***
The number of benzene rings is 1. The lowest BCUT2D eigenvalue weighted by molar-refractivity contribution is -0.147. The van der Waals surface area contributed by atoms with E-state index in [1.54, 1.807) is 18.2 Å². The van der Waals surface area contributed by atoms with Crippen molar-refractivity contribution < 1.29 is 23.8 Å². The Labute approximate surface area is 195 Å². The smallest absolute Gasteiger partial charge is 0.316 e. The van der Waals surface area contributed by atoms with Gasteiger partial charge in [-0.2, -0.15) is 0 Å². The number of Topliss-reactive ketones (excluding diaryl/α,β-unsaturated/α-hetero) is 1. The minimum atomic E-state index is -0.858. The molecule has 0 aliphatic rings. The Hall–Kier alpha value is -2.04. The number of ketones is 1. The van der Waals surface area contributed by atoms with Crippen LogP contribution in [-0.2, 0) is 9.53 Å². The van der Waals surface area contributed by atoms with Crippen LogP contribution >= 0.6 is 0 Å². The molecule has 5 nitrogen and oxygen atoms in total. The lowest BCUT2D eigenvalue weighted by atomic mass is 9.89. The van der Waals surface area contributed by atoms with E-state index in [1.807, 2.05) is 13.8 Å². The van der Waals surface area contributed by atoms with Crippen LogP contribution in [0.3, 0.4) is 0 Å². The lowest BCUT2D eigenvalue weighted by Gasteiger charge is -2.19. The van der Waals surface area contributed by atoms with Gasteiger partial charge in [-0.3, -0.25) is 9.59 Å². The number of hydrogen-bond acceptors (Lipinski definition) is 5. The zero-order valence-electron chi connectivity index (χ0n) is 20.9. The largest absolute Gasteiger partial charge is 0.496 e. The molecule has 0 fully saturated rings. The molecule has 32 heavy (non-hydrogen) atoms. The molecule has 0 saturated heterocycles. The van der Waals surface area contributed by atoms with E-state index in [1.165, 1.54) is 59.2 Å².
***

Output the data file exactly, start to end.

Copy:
The number of benzene rings is 1. The lowest BCUT2D eigenvalue weighted by molar-refractivity contribution is -0.147. The van der Waals surface area contributed by atoms with E-state index in [1.54, 1.807) is 18.2 Å². The van der Waals surface area contributed by atoms with Crippen molar-refractivity contribution < 1.29 is 23.8 Å². The Labute approximate surface area is 195 Å². The smallest absolute Gasteiger partial charge is 0.316 e. The van der Waals surface area contributed by atoms with Gasteiger partial charge in [-0.2, -0.15) is 0 Å². The number of Topliss-reactive ketones (excluding diaryl/α,β-unsaturated/α-hetero) is 1. The minimum atomic E-state index is -0.858. The molecule has 0 aliphatic rings. The Hall–Kier alpha value is -2.04. The number of ketones is 1. The van der Waals surface area contributed by atoms with Crippen LogP contribution in [-0.2, 0) is 9.53 Å². The van der Waals surface area contributed by atoms with Crippen LogP contribution >= 0.6 is 0 Å². The molecule has 5 nitrogen and oxygen atoms in total. The lowest BCUT2D eigenvalue weighted by atomic mass is 9.89. The van der Waals surface area contributed by atoms with E-state index in [1.807, 2.05) is 13.8 Å². The van der Waals surface area contributed by atoms with Crippen LogP contribution in [0.3, 0.4) is 0 Å². The lowest BCUT2D eigenvalue weighted by Gasteiger charge is -2.19. The van der Waals surface area contributed by atoms with Gasteiger partial charge in [-0.3, -0.25) is 9.59 Å². The number of hydrogen-bond acceptors (Lipinski definition) is 5. The zero-order valence-electron chi connectivity index (χ0n) is 20.9. The largest absolute Gasteiger partial charge is 0.496 e. The molecule has 0 fully saturated rings. The molecule has 32 heavy (non-hydrogen) atoms. The molecule has 0 saturated heterocycles. The van der Waals surface area contributed by atoms with E-state index in [1.165, 1.54) is 59.2 Å².